Takeaway: If the Board grants a Motion for Joinder, it may limit the scope of Petitioner’s participation by, for example, not permitting it to take any discovery, file papers, or participate in depositions or hearings without prior authorization.
In its Decision, the Board instituted an inter partes review and granted Petitioner’s Motion for Joinder.
The Board first considered whether to institute inter partes review. In response to a Board order, Petitioner filed a Notice Regarding Joinder Participation in which it “expressly agreed to limit its challenge to the same ground on which [the Board] instituted trial in the [Existing] IPR.” With respect to the ground on which trial was instituted in the Existing IPR, “Patent Owner’s Preliminary Response in this proceeding . . . did not raise substantially different arguments or present substantially different evidence” from what the Board had already considered in the course of instituting trial in the Existing IPR. Accordingly, the Board instituted an inter partes review in the proceeding on the same ground as it did in the Existing IPR.
The Board then considered whether to grant Petitioner’s Motion for Joinder. Petitioner bears the burden of proving that the Board should grant its motion. As the Board explained, “A motion for joinder should: (1) set forth the reasons joinder is appropriate; (2) identify any new grounds of unpatentability asserted in the petition; and (3) explain what impact (if any) joinder would have on the trial schedule for the existing review.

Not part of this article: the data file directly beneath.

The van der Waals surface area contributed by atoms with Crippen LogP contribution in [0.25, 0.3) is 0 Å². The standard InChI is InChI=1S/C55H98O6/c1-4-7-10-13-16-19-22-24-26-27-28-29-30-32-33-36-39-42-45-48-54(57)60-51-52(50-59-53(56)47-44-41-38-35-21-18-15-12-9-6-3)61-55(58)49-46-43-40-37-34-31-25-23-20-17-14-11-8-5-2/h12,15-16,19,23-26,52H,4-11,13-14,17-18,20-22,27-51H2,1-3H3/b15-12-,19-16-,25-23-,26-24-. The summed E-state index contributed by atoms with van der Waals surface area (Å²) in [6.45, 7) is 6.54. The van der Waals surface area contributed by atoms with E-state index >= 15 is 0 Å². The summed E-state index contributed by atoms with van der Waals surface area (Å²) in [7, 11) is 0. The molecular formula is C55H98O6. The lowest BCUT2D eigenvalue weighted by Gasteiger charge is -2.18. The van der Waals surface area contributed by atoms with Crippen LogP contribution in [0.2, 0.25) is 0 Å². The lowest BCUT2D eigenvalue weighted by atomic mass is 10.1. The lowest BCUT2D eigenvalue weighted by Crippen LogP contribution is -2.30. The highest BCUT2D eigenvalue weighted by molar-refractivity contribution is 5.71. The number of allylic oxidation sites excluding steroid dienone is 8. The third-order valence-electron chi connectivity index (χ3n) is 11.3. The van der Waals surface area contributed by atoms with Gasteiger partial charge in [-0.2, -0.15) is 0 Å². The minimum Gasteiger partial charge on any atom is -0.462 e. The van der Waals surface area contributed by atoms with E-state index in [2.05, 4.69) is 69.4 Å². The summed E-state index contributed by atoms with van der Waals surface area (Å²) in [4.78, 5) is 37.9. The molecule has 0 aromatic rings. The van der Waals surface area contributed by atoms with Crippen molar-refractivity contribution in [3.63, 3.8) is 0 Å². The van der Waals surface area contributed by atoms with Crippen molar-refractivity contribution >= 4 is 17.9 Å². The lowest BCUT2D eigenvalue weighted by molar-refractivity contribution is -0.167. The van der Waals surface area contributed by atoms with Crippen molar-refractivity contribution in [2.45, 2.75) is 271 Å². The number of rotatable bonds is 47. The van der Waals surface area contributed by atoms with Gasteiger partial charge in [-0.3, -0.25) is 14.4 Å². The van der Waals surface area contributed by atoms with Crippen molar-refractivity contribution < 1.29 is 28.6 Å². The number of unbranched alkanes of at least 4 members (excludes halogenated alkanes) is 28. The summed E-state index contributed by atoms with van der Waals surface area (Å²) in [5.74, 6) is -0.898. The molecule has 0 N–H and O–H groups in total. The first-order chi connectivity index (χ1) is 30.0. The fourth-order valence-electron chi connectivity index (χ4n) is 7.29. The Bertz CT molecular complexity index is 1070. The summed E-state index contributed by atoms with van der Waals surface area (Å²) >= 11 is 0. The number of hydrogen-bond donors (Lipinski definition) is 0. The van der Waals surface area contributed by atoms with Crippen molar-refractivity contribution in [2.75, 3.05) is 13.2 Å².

In this case, the Petition and Motion for Joinder were timely filed within a month after the institution date of the Existing IPR. In its Motion for Joinder, Petitioner argued that “in the event of joinder, the schedule in the [Existing] IPR would not be affected, nor would [Patent Owner] be prejudiced by joining this proceeding to the [Existing] IPR” because, inter alia, there are only minor differences between the Petitions and Petitioner will “coordinate with [Petitioner in Existing IPR] to consolidate filings, manage the questioning at depositions, manage presentations at the hearing, ensure that briefing and discovery occur within the time normally allotted, and avoid redundancies.” Patent Owner opposed the Motion for Joinder, arguing that the Petition is “substantially duplicative to the currently pending [Existing] IPR” and “introduces new information that would unnecessarily complicate the [Existing] IPR.”
The Board agreed with Petitioner that joinder was appropriate under the circumstances. In its Order, however, the Board stated that, “unless given prior authorization by the Board, [Petitioner] is not permitted to file papers engage in discovery, or participate in any deposition or oral hearing” but may appear in the Existing IPR so that it may receive notification of filings and may attend depositions and oral hearing.” Petitioner is required to “request a conference call to obtain authorization from the Board” if it believes that it is necessary to take any further action.
Finally, the Board addressed Patent Owner’s argument that the Petition is time-barred because one of Petitioner’s privies was served a complaint alleging infringement of the challenged patent more than a year before the filing of the Petition. The Board concluded that it “need not address Patent Owner’s arguments” because it granted the motion for joinder.
Mircosoft Corp. v. IPR Licensing, Inc., IPR2015-00074
Paper 21: Decision on Institution of Inter Partes Review and Grant of Motion for Joinder
Dated: March 4, 2015
Before: Miriam L. Quinn, Sally C. Medley, and Beverly M. Bunting
Written by: Bunting
Related Proceedings: ZTE v. IPR Licensing, Case IPR2014-00525